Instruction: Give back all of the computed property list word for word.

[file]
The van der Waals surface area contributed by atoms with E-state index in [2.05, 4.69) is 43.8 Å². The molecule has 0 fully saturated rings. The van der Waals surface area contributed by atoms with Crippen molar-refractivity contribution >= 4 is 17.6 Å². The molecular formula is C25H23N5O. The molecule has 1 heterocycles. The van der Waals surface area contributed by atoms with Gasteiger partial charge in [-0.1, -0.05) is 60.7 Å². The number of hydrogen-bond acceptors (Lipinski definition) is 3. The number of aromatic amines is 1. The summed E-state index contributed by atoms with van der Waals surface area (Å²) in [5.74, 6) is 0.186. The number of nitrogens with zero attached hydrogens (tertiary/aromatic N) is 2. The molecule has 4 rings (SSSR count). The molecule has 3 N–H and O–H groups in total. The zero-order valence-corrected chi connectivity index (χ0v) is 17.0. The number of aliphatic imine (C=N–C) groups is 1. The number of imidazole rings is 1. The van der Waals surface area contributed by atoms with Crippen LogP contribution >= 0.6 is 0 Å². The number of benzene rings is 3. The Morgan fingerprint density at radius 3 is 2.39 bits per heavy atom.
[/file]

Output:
The van der Waals surface area contributed by atoms with E-state index in [2.05, 4.69) is 43.8 Å². The molecule has 0 fully saturated rings. The van der Waals surface area contributed by atoms with Crippen molar-refractivity contribution >= 4 is 17.6 Å². The molecular formula is C25H23N5O. The molecule has 1 heterocycles. The van der Waals surface area contributed by atoms with Gasteiger partial charge in [-0.1, -0.05) is 60.7 Å². The number of hydrogen-bond acceptors (Lipinski definition) is 3. The number of aromatic amines is 1. The summed E-state index contributed by atoms with van der Waals surface area (Å²) in [5.74, 6) is 0.186. The number of nitrogens with zero attached hydrogens (tertiary/aromatic N) is 2. The molecule has 4 rings (SSSR count). The molecule has 3 N–H and O–H groups in total. The zero-order valence-corrected chi connectivity index (χ0v) is 17.0. The number of aliphatic imine (C=N–C) groups is 1. The number of imidazole rings is 1. The van der Waals surface area contributed by atoms with Crippen LogP contribution >= 0.6 is 0 Å². The number of benzene rings is 3. The Morgan fingerprint density at radius 3 is 2.39 bits per heavy atom.